NASA has recently confirmed that it is planning on sending astronauts to the dark side of the Moon in its upcoming lunar mission. This will mark the first time that humans will set foot on this region of the Moon.

On June 2, NASA shared images of the Moon taken by astronaut Christina Koch aboard the International Space Station. It then used the images to discuss the Artemis mission, which is the space agency’s upcoming lunar program in 2024.

According to NASA’s Moon Mission page, Artemis will serve as the successor of its previous Apollo mission. The program aims to initiate a new mission that will send astronauts to the Moon.

Unlike the previous Apollo mission, Artemis will focus on a region in the Moon that hasn’t been explored before. NASA noted that the target of the 2024 mission will be the Moon’s south pole, which is the area that is always facing away from Earth.

Contrary to popular belief, the Moon’s far side is also referred to as the dark side not because of the absence of light in the region. Instead, it got its nickname because it always remains unseen from Earth’s perspective.  

The mission will serve as a historic move for NASA since it will be the first time that humans will land on the far side or the Moon’s South Pole. This region houses the largest crater in the Solar System, known as the South Pole – Aitken basin.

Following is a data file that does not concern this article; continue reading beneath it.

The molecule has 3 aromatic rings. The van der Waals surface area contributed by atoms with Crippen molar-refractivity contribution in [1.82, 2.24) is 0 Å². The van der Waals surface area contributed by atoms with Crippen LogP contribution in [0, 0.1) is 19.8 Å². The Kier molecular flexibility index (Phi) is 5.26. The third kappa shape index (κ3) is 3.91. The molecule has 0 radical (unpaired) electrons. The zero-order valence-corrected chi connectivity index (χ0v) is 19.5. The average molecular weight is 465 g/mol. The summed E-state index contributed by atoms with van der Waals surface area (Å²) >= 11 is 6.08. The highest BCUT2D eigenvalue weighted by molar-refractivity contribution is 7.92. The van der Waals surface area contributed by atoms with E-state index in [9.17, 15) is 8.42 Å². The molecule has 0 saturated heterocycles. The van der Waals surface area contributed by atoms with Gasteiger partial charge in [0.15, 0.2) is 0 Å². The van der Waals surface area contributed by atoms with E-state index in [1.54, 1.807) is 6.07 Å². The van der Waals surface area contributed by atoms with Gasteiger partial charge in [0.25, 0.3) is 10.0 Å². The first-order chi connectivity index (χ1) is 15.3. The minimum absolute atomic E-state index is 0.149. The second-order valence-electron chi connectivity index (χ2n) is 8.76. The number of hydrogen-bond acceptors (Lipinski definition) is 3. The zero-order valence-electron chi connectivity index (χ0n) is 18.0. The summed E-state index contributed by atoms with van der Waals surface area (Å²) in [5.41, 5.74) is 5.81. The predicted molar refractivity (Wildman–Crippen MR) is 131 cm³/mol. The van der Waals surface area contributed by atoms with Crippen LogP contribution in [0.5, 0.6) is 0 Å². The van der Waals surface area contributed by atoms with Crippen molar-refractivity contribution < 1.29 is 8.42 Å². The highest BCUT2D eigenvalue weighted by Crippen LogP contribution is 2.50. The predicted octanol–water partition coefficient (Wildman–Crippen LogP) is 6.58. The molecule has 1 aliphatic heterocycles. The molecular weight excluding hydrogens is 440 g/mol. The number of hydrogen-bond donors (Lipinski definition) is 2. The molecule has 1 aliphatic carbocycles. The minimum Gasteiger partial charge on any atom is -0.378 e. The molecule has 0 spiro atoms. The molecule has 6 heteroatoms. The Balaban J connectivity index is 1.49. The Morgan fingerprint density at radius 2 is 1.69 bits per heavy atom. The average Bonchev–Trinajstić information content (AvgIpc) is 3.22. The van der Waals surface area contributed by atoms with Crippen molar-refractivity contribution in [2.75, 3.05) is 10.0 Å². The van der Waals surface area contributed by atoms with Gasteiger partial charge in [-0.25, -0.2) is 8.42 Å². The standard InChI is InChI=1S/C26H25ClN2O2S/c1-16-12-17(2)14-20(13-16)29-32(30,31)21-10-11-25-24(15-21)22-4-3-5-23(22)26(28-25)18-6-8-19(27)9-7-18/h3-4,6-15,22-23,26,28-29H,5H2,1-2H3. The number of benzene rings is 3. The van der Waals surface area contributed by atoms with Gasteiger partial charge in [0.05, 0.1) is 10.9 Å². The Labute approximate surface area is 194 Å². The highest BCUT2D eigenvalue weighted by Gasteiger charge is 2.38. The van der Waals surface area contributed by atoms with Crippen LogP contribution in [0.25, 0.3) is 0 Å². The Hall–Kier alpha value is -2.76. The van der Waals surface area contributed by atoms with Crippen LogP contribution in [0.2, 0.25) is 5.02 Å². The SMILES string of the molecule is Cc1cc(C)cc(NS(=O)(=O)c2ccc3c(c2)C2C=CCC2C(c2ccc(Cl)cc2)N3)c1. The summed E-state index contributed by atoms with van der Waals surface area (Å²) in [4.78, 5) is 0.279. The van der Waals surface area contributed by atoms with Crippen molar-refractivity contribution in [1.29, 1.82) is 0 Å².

To accomplish the momentous task, NASA has formed partnerships with various space agencies from different countries. With assistance from the European Space Agency and the Canadian Space Agency, NASA’s first step in accomplishing the 2024 Moon mission will be the construction of the Gateway, a large spacecraft that will serve as a jumping point for its lunar expedition and other deep space projects.

NASA’s future expeditions will not end with the Moon. Following the lunar mission in 2024, the space agency will continue to launch other explorations through the Artemis program. Currently, the goal of NASA is to carry out a manned exploration to Mars, which is expected to happen sometime in 2030.

The Moon May Be A Mini-Earth New studies link the moon and the earth closer together. Pictured: The full moon is seen after a lunar eclipse in Sangju, south of Seoul, South Korea, early Tuesday Jan. 22 2019. Photo: Seung-il Ryu/NurPhoto via Getty Images